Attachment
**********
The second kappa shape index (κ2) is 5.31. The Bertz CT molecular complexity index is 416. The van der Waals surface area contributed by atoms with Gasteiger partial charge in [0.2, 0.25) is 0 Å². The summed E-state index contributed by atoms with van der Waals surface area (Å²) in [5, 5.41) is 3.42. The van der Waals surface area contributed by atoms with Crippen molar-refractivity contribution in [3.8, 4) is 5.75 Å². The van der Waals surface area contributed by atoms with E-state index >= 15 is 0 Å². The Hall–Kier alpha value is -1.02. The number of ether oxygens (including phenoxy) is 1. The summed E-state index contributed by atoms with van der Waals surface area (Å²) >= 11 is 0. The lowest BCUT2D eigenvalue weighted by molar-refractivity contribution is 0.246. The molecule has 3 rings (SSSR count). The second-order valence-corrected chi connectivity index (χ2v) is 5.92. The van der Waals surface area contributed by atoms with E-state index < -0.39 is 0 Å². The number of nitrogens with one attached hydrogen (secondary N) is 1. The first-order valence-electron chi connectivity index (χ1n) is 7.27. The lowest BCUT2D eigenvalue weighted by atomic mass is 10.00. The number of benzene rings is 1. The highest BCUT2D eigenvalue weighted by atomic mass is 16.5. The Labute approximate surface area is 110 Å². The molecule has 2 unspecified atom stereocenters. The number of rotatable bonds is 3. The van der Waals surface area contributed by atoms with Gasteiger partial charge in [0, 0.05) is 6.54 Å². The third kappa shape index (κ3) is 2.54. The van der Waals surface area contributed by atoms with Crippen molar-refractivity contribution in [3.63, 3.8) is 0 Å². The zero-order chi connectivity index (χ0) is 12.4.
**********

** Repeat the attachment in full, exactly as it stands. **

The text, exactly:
The second kappa shape index (κ2) is 5.31. The Bertz CT molecular complexity index is 416. The van der Waals surface area contributed by atoms with Gasteiger partial charge in [0.2, 0.25) is 0 Å². The summed E-state index contributed by atoms with van der Waals surface area (Å²) in [5, 5.41) is 3.42. The van der Waals surface area contributed by atoms with Crippen molar-refractivity contribution in [3.8, 4) is 5.75 Å². The van der Waals surface area contributed by atoms with E-state index >= 15 is 0 Å². The Hall–Kier alpha value is -1.02. The number of ether oxygens (including phenoxy) is 1. The summed E-state index contributed by atoms with van der Waals surface area (Å²) >= 11 is 0. The lowest BCUT2D eigenvalue weighted by molar-refractivity contribution is 0.246. The molecule has 3 rings (SSSR count). The second-order valence-corrected chi connectivity index (χ2v) is 5.92. The van der Waals surface area contributed by atoms with E-state index < -0.39 is 0 Å². The number of nitrogens with one attached hydrogen (secondary N) is 1. The first-order valence-electron chi connectivity index (χ1n) is 7.27. The lowest BCUT2D eigenvalue weighted by atomic mass is 10.00. The number of benzene rings is 1. The highest BCUT2D eigenvalue weighted by atomic mass is 16.5. The Labute approximate surface area is 110 Å². The molecule has 2 unspecified atom stereocenters. The number of rotatable bonds is 3. The van der Waals surface area contributed by atoms with Gasteiger partial charge in [0, 0.05) is 6.54 Å². The third kappa shape index (κ3) is 2.54. The van der Waals surface area contributed by atoms with Crippen molar-refractivity contribution in [3.63, 3.8) is 0 Å². The zero-order chi connectivity index (χ0) is 12.4.